Yemen is a Humanitarian Disaster
The country of Yemen, which already faces the world’s worst cholera epidemic and an impending famine, is now threatened with a strike against the strategic port city of Hodeidah.
A coalition led by Saudi Arabia and the United Arab Emirates, backed by the United States, has been hammering the entire Yemeni nation since 2015, resulting in the deaths of at least 15,000 civilians.
The coalition has now launched an offensive against the city of Hodeidah, which is critical to the continued delivery of nearly 80% of the total humanitarian aid sent to the people of Yemen. Without access to the port, thousands more will die.
The violence against Yemen has been unfathomable, and the damage done to the country irreparable.
Just this week, the U.S.-backed coalition decimated a newly-opened and desperately-needed cholera clinic run by Doctors Without Borders in the northwestern Abs region.
Doctors Without Borders reports that they had provided the coordinates of the clinic to the coalition, and that the roof of the building was clearly marked as a medical site.
It was bombed anyway.
Currently, the United States supports the coalition by providing critical refueling services to military planes and bombers, as well as through billions of dollars in arms sales and intelligence sharing.
Last month, the New York Times reported that Army Green Berets are present at the Saudi Arabia border and are helping to locate and destroy Houthi missile capabilities.
The current administration, however, wants to increase our country’s role in the war by providing direct assistance in the upcoming strike against Hodeidah, which would further imperil the lives of each and every Yemeni citizen.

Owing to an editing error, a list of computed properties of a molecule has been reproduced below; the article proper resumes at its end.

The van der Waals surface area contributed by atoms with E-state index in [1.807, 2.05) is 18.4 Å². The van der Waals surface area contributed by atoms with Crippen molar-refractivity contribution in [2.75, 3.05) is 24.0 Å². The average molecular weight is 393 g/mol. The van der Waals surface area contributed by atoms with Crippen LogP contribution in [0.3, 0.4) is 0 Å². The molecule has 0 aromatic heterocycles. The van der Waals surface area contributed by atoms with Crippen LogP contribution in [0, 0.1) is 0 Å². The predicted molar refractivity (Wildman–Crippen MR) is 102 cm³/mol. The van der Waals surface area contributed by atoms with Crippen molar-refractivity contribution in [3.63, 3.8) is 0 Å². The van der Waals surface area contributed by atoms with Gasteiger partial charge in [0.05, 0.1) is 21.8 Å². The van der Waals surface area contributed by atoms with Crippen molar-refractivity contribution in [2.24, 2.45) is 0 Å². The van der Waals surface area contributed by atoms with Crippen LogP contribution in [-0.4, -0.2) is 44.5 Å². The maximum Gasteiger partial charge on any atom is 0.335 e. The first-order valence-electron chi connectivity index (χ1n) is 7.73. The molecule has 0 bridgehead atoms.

“Seven million people are completely reliant every month on food, and more than 7 million on other assistance, from humanitarian organizations. So, Hodeidah is absolutely central to the preserving of life. And if, for any period, Hodeidah were not to operate effectively, the consequences in humanitarian terms would be catastrophic.” — Mark Lowcock, U.N. undersecretary general for humanitarian affairs
According to the World Health Organization, some 8.4 million Yemenis already face pre-famine conditions.
California Democratic Congressmember Ro Khanna has co-authored a bipartisan letter requesting that Defense Secretary James Mattis intervene to prevent the attack on the port city.
Also backing the letter are congressmembers Mark Pocan (D-WI), Justin Amash (R-MI), Thomas Massie (R-KY), Barbara Lee (D-CA), Walter Jones (R-NC), and Ted Lieu (D-CA).
“We urge you to use all available means to avert a catastrophic military assault on Yemen’s major port city of Hodeidah by the Saudi-led coalition, and to present Congress with immediate clarification regarding the full scope of U.S. military involvement in that conflict.”
Various humanitarian groups as well as the United Nations have predicted that an attack against Hodeidah would not only further devastate the country, but could result in up to 250,000 civilian deaths.
“An attack on Hodeidah would mean thousands and thousands of women and children and civilians would die. Second, the port of Hodeidah is the only place right now, for practical purposes, that food and medicine can get into Yemeni civilians. So, this is—one would think it just should be common sense that the United States and the international community would be doing everything in our power to keep that port open.” — Khanna
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